By M. Scott Morris
TUPELO – Three friends believe they’re at the beginning of something big.
Preston Hooper and Carlos Campbell were both 7 years old when they started dancing. Cameron Jones was 9 when he started.
“Me and Carlos met in fourth grade,” said Hooper, a 15-year-old Tupelo resident. “I met Cameron in the sixth.”
Last year, Campbell, 15, of Sherman, decided it was time to put a dance crew together. He first contacted Hooper, and sent a text message to Jones, a 14-year-old Tupelo resident.
“We always loved to dance,” Hooper said.
“It was a dream,” Campbell said.
They perform under the name Speed Limit. Campbell said the name popped into his head one day.
“It fits,” he said. “We all do our different things at different paces.”
Their overall dance style is animation, and that includes break dancing, popping, the robot, crumping and hip-hop.
Sometimes their movements are wavy and flexible, and other times they’re jerky and abrupt. It’s easy to see Michael Jackson’s influence, especially the moon walk. Madonna’s “Vogue” days are represented, but the trio call it “tutting,” as in King Tut.
There’s also some mime thrown in, as the guys use invisible ropes to “pull” their bodies along.
They dance to dubstep and hip-hop music, whatever can get the crowd going, but Jones is open to other types of music.
“I could dance to Beethoven and put my tuxedo on,” he said.
They sent an audition video to “Kid Talk with Shania Brown,” and were invited to appear on the TV show in January.
“That’s where they met Karma,” said Jones’ father and the group’s chauffeur/manager, Jermaine Jones. “Karma are from Memphis and they do anti-bullying shows all over the place.”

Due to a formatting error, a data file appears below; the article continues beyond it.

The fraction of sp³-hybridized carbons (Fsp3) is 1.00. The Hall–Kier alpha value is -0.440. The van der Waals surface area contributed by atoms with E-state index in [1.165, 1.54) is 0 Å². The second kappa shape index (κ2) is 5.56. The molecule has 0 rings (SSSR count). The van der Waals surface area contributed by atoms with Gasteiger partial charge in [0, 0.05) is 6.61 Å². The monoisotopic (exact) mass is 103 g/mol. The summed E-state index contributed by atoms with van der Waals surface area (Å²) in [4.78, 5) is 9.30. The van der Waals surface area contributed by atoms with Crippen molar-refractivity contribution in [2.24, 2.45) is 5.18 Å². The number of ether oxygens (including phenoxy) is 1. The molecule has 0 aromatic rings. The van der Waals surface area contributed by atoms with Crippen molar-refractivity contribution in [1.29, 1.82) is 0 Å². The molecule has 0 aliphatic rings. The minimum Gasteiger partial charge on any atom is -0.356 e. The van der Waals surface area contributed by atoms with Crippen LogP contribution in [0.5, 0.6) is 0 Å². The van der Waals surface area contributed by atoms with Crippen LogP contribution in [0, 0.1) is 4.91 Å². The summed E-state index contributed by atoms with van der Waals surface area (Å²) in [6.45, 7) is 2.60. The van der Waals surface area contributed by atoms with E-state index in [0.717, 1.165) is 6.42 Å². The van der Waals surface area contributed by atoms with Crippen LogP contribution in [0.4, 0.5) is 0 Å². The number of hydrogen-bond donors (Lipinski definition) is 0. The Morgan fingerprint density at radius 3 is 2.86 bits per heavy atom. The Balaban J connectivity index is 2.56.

“We’ve been opening for them,” Hooper said.
Speed Limit has performed in Greenville, Jackson, Tenn., Huntsville, Ala., and other spots. The guys have picked up some fans, mostly female, who visit their Facebook.com page at 3SpeedLimit.
They’ve been approached about performing in music videos, and there’s the possibility of going on tour with Jacob Latimore in the summer, but nothing is firm.
“I’m trying to set up something for Tupelo,” Jermaine Jones said. “It would be great to have them perform around here.”
The trio take it one show at a time. They practice two to three times a week to perfect their 15-minute routine. They also work on new choreography for the day they return to a place where they’ve already performed.
“We want to get big enough where we’re famous,” Hooper said.
“Where we’re known,” Campbell said.
“Where we get paid,” Hooper said, and the others nodded.
“We want to dance on tour with Beyoncé or someone like that,” Jones said.
For now, they’re happy dancing at venues around the Southeast, where they can hone their skills and slowly build Speed Limit’s following.
“You’ve got to start small,” Hooper said, “then you go big.”